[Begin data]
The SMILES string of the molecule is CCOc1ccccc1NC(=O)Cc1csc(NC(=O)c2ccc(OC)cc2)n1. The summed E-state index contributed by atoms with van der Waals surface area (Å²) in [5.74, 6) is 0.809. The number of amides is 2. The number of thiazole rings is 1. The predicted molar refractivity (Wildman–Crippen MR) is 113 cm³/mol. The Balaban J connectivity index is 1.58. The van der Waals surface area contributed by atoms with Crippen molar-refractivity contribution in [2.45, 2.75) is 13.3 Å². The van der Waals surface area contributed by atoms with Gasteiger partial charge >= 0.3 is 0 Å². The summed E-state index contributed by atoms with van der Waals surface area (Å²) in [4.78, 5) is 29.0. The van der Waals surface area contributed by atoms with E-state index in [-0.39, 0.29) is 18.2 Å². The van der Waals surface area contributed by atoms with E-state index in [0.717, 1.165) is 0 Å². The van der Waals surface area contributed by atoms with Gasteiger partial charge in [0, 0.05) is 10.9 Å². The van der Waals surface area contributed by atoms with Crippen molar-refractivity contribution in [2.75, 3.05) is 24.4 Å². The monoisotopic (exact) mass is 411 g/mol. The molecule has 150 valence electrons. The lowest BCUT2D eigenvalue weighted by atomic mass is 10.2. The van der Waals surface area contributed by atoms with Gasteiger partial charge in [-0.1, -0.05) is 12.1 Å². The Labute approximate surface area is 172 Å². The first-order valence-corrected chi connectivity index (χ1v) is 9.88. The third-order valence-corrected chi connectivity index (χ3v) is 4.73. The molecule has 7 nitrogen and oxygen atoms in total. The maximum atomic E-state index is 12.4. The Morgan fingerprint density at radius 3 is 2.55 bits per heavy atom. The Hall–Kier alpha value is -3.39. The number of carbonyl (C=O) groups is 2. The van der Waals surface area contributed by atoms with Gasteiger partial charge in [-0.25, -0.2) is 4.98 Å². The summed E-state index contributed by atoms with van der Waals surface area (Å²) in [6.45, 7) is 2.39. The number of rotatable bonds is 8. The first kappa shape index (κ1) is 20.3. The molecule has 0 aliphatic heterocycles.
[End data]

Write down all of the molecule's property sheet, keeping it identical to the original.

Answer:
The SMILES string of the molecule is CCOc1ccccc1NC(=O)Cc1csc(NC(=O)c2ccc(OC)cc2)n1. The summed E-state index contributed by atoms with van der Waals surface area (Å²) in [5.74, 6) is 0.809. The number of amides is 2. The number of thiazole rings is 1. The predicted molar refractivity (Wildman–Crippen MR) is 113 cm³/mol. The Balaban J connectivity index is 1.58. The van der Waals surface area contributed by atoms with Crippen molar-refractivity contribution in [2.45, 2.75) is 13.3 Å². The van der Waals surface area contributed by atoms with Gasteiger partial charge >= 0.3 is 0 Å². The summed E-state index contributed by atoms with van der Waals surface area (Å²) in [4.78, 5) is 29.0. The van der Waals surface area contributed by atoms with E-state index in [-0.39, 0.29) is 18.2 Å². The van der Waals surface area contributed by atoms with E-state index in [0.717, 1.165) is 0 Å². The van der Waals surface area contributed by atoms with Gasteiger partial charge in [0, 0.05) is 10.9 Å². The van der Waals surface area contributed by atoms with Crippen molar-refractivity contribution in [2.75, 3.05) is 24.4 Å². The monoisotopic (exact) mass is 411 g/mol. The molecule has 150 valence electrons. The lowest BCUT2D eigenvalue weighted by atomic mass is 10.2. The van der Waals surface area contributed by atoms with Gasteiger partial charge in [-0.1, -0.05) is 12.1 Å². The Labute approximate surface area is 172 Å². The first-order valence-corrected chi connectivity index (χ1v) is 9.88. The third-order valence-corrected chi connectivity index (χ3v) is 4.73. The molecule has 7 nitrogen and oxygen atoms in total. The maximum atomic E-state index is 12.4. The Morgan fingerprint density at radius 3 is 2.55 bits per heavy atom. The Hall–Kier alpha value is -3.39. The number of carbonyl (C=O) groups is 2. The van der Waals surface area contributed by atoms with Gasteiger partial charge in [-0.25, -0.2) is 4.98 Å². The summed E-state index contributed by atoms with van der Waals surface area (Å²) in [6.45, 7) is 2.39. The number of rotatable bonds is 8. The first kappa shape index (κ1) is 20.3. The molecule has 0 aliphatic heterocycles.